‘Everybody Move’: a sermon on Luke 2 & ‘Go Tell it on the Mountain’

The fourth and final Sunday of Advent happened the day before Christmas Eve.* So it was already a challenge to separate Sunday’s message from one to give the next day. Add on the bonus level challenge of the same scripture reading as Christmas Eve (Luke 2:8-20)…and the result is one confused preacher. Fortunately, I had the African-American spiritual, “Go Tell it on the Mountain,” to pull me out of my own mucked up mind.

As previously noted, our church used Mary Had a Baby by Cheryl Kirk-Duggan and Marilyn E. Thornton for both our Advent study and the focus of our Advent worship.

Mary Had a Baby

Eventually I figured my best course of action was to simply admit it and lean into my confusion about both what day it was and how to differentiate that day from Christmas Eve. Baptizing a baby named Brandon during worship that day helped. You’ll hear him referenced. There’s also a slight nod toward Lord of the Rings.

I think I was trying to say that as tempting as it is to want to keep things the same, we don’t grow that way. God calls us into the present and future to increase justice in the world. Top moments, as I see them:

Today is full to the brim with potential energy. Just waiting to burst forth. But that’s also the problem. Too often we’re content with the potential. Too often we convince ourselves that staying put is for the best.

And, quoting Mary Had a Baby:

“Go Tell it on the Mountain” reminds us to tell the story about a child who faced homelessness, poverty, lack of documentation, injustice, possible imprisonment, and death.

What do you hear? How should we go and tell this gospel story?

 

*The day my kids would call “Christmas Eve Eve.” Because they, like so many others I’ve encountered, think “Eve” means “the day before.” I disabuse them of this notion in my Christmas Eve sermon. Ok, I had to disabuse myself of that notion too.

 

‘Time to Go!’: a sermon on Mary’s song, Joseph’s census, & ‘Children, Go’

If that title suggests to you that this sermon might be trying to do too much…well, I probably can’t argue with you. It’s probably not my best. Still, though, I thought the conclusion was actually pretty good. Poignant, even. I’m not sure my congregation agreed. Maybe it was too on the nose? (If so, just wait until you hear my Christmas Eve sermon!)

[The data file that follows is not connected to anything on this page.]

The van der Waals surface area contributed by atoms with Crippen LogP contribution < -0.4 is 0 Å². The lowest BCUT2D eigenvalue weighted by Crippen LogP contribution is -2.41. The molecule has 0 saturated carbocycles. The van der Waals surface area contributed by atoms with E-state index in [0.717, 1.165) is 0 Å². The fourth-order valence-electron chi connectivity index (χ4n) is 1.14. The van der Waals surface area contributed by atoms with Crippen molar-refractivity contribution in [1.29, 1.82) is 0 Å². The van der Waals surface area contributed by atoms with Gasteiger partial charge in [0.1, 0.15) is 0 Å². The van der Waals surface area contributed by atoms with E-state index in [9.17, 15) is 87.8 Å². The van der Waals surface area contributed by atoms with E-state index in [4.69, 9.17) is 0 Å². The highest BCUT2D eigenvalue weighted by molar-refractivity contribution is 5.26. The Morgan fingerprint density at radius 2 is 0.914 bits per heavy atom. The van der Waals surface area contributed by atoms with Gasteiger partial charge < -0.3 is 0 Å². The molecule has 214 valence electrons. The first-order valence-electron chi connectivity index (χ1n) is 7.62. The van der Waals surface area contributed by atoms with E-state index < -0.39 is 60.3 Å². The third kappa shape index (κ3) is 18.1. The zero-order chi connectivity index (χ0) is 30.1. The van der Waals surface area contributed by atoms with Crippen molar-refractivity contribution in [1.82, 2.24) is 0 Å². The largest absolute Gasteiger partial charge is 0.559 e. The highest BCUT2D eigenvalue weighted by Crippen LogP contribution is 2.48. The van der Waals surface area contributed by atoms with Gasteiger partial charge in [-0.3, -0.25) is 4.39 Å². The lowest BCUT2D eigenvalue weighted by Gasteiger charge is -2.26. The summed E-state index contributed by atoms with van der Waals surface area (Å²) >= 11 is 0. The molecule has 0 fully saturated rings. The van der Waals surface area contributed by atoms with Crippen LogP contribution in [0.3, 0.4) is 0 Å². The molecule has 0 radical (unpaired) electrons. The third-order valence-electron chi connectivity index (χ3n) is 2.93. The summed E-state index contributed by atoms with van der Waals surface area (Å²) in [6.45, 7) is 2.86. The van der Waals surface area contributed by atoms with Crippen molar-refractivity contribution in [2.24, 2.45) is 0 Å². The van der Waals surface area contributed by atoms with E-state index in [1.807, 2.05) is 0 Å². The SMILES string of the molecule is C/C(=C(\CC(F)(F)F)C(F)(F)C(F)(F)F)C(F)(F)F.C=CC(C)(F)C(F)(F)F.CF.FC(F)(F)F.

For Advent this year, our study groups read Mary Had a Baby by Cheryl Kirk-Duggan & Marilyn E. Thornton (photo above). So we based our Advent worship gatherings on the book too. That’s why our readings didn’t follow a lectionary (neither Narrative nor Revised Common) — we used the scripture and the spiritual referenced in each chapter. This week those were Luke 2:1-7 and “Children, Go Where I Send Thee.” But I also wanted to talk about the original Advent song: Luke 1:46-55.*

My intended thesis (quoting author Arundhati Roy),

Another world is not only possible, she is on her way. On a quiet day, I can hear her breathing.

came as a result of reading Fred Clark’s Advent series.

Info on the route Mary and Joseph might have taken came largely from Adam Hamilton’s book, The Journey: Walking the Road to Bethlehem.

Here’s the audio:

What did you think, was the conclusion over the top?

We can hear this new world breathing every time we become aware of those movements into freedom and justice too.

This new world, she takes a breath every time a parolee puts on a new suit.** 

This new world, she takes a breath every time a person experiencing a mental illness receives support and treatment. 

She takes a breath every time a lonely child is welcomed at a lunch table.

She takes a breath every time a grieving person is comforted. 

She takes a breath every time a woman is believed when she reports abuse. 

This new world, she takes a breath every time a hungry child gets a free meal at school.

This new world, she takes a breath every time a person experiencing homelessness receives not just a meal and shelter but a kind word.

She takes a breath every time a refugee or asylum seeker finds a safe place to stay like Mary & Joseph & Jesus did.

She takes a breath every time a law or an accepted practice meant to keep an African American “in their place” is repealed or dismantled.

She takes a breath every time one of us sees the humanity in someone who is different from them.

She takes a breath every time one of us recognizes that those we oppose are struggling too.

She takes a breath every time we break down a barrier or reach across an aisle of divide.

 

*Yes, we read that one from The Message. I really liked the way it rendered verse 52: “knocked tyrants off their high horses, pulled victims out of the mud.” Seemed the best way to reckon with Trump’s America.

**That’s a thing, I’m proud to say, Woodridge UMC is helping to make happen.